The language trap
To me, the scariest thing a programmer can say is, "I don't like X, I'd rather use Y," where X and Y are the names of programming languages. It means that whoever said this has fallen into the language trap.
We, as computer scientists, have many different programming languages at our disposal. From object-oriented languages like Java and C# to functional languages like LISP and Haskell to interpreted languages like BASIC and Perl to entirely bizarre languages like those found on Esolang, the esoteric programming languages wiki. Those of you not familiar with this might tend to think, "Why do you have so many different languages? Isn't programming just telling the computer to do things?"
The reason why we have so many different languages is because each language is created with a particular set of problems in mind. Though each language is inevitably compiled or interpreted into the same machine code, different languages are more suited to specific tasks than others. In general, if a language was designed for a specific task in mind, then if you are writing software that needs to accomplish that specific task, then you should be using that language.
For example, Perl was designed for parsing strings; Java is designed primarily for platform independence (the same code can be run on any machine running any operating system); XSL was created specifically to parse XML documents and transform them into other document types in entirely different (if desired) formats. I can go on. There simply too many programming languages to enumerate here.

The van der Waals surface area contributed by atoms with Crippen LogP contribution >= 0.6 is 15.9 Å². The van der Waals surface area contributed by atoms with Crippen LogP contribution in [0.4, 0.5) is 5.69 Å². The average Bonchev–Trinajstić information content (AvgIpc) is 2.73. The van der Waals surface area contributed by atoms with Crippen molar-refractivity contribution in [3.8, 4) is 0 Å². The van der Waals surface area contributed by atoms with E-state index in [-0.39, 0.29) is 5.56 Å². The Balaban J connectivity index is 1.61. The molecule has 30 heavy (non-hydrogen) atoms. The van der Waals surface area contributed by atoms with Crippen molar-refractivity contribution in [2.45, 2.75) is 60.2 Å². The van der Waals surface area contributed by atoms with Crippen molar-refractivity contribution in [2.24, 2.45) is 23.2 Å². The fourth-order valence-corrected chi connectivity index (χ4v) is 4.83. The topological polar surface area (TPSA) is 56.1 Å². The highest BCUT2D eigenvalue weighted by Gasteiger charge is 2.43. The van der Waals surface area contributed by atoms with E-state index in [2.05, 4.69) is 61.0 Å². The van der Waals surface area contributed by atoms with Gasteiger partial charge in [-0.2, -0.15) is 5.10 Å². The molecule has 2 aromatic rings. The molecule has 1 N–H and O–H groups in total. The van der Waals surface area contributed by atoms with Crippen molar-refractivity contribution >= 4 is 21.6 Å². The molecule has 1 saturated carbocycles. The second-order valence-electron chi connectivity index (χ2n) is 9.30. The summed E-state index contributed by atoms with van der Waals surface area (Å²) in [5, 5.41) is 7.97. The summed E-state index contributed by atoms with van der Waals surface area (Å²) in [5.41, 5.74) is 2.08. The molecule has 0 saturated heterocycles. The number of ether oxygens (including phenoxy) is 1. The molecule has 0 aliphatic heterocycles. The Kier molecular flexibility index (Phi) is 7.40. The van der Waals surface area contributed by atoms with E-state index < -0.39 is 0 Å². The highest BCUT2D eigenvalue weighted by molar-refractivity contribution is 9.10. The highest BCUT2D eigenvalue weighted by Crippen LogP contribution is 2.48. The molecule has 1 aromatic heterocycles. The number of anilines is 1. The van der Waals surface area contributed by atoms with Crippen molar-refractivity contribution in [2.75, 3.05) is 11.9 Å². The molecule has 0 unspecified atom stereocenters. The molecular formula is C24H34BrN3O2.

It is paramount as a programmer to know as many different languages as possible, if only at a high level. Obviously no one person can have intimate knowledge of all languages; however, one can easily know the major language paradigms and know major languages that implement those paradigms. Indeed, even across language paradigms the majority of programming concepts still hold firm. After all, all languages are there to accomplish the same goal: to facilitate the programmer in creating the desired software. The differences are just niceties that allow us to produce software faster and better.
I'm not entirely sure how people first fall into the trap. I know of several people from both real life and online who have fallen. In one case, I suppose he fell for rhetoric from those who were already trapped. In other cases, I'm not so sure. I do know that practically no time at all is spent teaching this lesson to university students (at least at Waterloo, my alma mater), beyond teaching a few different paradigms. No extra effort was expended by saying, "No language is suited for everything, and so while it's OK to have a preferred language, it's not OK to not consider using a different one." How much impact such advice would have, I don't know.
One language does not suit every task. If that were so then we'd only have this one magic language and no one would ever have the need to create new languages. Don't fall into the trap — learn as much as you can!